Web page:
When Seizures Happen

The information on this page is not intended to substitute for medical advice. It is created as an example of what we do when we are around someone who is experiencing a seizure.

Seizures can be scary to the observer, especially if you have never seen one. It is important to remember to stay calm, seizures VERY RARELY are life threatening. In most cases of injury and death in someone with Epilepsy, it is the not the seizure itself that poses the danger but the objects around the person and their location. Be aware of your surroundings and DO NOT LEAVE THE PERSON ALONE!

For a Non-Convulsive Seizure
(characterized by non-purposeful movements, staring blankly with no response, confusion)

1. Stay with the person.
Do not attempt to stop the seizure. If possible, time the length of the seizure.

2. Remove anything dangerous from the immediate area.
Including any objects that might hinder the person's breathing.

3. Do NOT restrain the person.

4. If possible and necessary, guide the person to a safe area, away from any potential hazards.

5. Once the seizure is over, talk reassuringly to the person.
Stay with the person until they are lucid and can communicate that the seizure is over and they are not in need of any further medical attention.

For a Convulsive Seizure
(Characterized by jerking movements, falling, stiffening, multiple repetitive motions)

1. Stay with the Person and be calm.
The seizure should run its course within a few minutes

2. Try to time the seizure. Time can seem to go on and on, be sure to NOT estimate the duration, should medical intervention be required, the amount of time the person has been in seizure can be critical to their treatment.

3. Move all potentially harmful objects from around or near the person.
If possible, place something soft under the head and check for medical identification.

4. Loosen any tight clothing from around the neck.

5. Do NOT restrain the person.

6. Do NOT put anything in the mouth. The person WILL NOT swallow their tongue.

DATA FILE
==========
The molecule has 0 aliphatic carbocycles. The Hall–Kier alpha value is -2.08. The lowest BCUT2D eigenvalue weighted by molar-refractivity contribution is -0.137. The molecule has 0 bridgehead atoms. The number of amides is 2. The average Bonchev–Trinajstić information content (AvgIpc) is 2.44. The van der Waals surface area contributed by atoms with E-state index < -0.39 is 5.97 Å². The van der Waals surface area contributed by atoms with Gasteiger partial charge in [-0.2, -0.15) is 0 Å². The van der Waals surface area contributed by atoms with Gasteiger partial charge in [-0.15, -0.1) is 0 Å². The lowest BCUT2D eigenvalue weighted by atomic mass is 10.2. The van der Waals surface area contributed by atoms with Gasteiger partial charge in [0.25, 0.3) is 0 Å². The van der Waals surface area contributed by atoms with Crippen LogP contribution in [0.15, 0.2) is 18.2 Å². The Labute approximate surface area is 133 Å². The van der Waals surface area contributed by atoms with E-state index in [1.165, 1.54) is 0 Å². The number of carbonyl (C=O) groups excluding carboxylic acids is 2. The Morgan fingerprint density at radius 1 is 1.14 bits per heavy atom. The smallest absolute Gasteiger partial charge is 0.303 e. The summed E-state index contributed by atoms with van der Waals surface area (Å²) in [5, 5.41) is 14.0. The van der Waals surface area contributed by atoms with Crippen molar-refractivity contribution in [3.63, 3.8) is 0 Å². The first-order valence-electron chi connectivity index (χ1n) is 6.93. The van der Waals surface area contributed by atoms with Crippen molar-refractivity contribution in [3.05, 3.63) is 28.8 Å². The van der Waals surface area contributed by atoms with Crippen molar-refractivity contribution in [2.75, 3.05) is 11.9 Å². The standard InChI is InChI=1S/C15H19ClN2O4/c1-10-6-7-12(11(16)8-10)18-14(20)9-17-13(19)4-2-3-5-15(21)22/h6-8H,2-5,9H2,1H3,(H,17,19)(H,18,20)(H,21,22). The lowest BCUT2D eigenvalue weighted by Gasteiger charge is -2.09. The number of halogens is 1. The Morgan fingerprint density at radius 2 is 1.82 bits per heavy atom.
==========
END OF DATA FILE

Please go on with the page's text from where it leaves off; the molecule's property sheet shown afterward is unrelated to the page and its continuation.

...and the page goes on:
7. When the seizure begins to subside, place the person on his or her side. This will ensure that the person will not choke on their own saliva or any other fluids that may be in the mouth or obstructing the airway.

8. Once the seizure has subsided, reassure the person.
Stay with the person until they are lucid and can communicate that the seizure is over and they are not in need of any further medical attention.

WHEN TO CALL FOR HELP

Call for help anytime you are concerned about the person's ability to breathe, if an injury has been sustained or if the seizure is longer than 4 minutes.

For more information on Seizure First Aid please visit:
http://epilepsyfoundation.org/about/firstaid/index.cfm

The information on this page is not intended to substitute for medical advice. It is created as an example of what we do when we are around someone who is experiencing a seizure.

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What a Seizure looks like (Graphic Content Included)

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Seizure Tracker.com

Seizure Tracker.com
Free online tools to provide people living with epilepsy and their doctors with a better understanding of the relationship between seizure activity and anti-epileptic medication dosages. Reports generated on SeizureTracker.com include detail graphing capabilities and are easily sharable with caregivers.

Diamond Potential Awareness Award

Diamond Potential Awareness Award
Thank you Holly at Diamond Potential for this award. Awareness leads to understanding and acceptance. And let's face it, we all need to feel accepted for who we are. The battle has just begun!

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